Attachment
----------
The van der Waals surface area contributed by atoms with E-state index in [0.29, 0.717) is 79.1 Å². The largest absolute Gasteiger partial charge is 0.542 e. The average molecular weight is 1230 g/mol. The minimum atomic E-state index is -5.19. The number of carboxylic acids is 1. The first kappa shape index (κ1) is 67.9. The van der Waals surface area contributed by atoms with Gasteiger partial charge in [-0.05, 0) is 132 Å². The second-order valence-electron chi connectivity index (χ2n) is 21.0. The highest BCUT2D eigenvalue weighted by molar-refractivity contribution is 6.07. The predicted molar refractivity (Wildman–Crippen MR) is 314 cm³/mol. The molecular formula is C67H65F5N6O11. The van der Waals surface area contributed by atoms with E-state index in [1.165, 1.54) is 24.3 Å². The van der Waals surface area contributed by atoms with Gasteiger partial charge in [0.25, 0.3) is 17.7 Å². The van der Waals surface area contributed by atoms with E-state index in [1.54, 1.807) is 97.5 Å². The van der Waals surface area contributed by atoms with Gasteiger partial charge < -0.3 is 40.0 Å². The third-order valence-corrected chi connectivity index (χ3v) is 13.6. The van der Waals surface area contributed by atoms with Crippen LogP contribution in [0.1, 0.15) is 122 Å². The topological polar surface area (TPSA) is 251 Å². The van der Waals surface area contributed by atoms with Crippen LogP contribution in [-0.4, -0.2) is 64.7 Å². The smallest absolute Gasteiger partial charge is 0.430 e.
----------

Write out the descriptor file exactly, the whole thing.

The van der Waals surface area contributed by atoms with E-state index in [0.29, 0.717) is 79.1 Å². The largest absolute Gasteiger partial charge is 0.542 e. The average molecular weight is 1230 g/mol. The minimum atomic E-state index is -5.19. The number of carboxylic acids is 1. The first kappa shape index (κ1) is 67.9. The van der Waals surface area contributed by atoms with Gasteiger partial charge in [-0.05, 0) is 132 Å². The second-order valence-electron chi connectivity index (χ2n) is 21.0. The highest BCUT2D eigenvalue weighted by molar-refractivity contribution is 6.07. The predicted molar refractivity (Wildman–Crippen MR) is 314 cm³/mol. The molecular formula is C67H65F5N6O11. The van der Waals surface area contributed by atoms with E-state index in [1.165, 1.54) is 24.3 Å². The van der Waals surface area contributed by atoms with Gasteiger partial charge in [0.25, 0.3) is 17.7 Å². The van der Waals surface area contributed by atoms with E-state index in [1.54, 1.807) is 97.5 Å². The van der Waals surface area contributed by atoms with Gasteiger partial charge < -0.3 is 40.0 Å². The third-order valence-corrected chi connectivity index (χ3v) is 13.6. The van der Waals surface area contributed by atoms with Crippen LogP contribution in [0.1, 0.15) is 122 Å². The topological polar surface area (TPSA) is 251 Å². The van der Waals surface area contributed by atoms with Crippen LogP contribution in [-0.4, -0.2) is 64.7 Å². The smallest absolute Gasteiger partial charge is 0.430 e.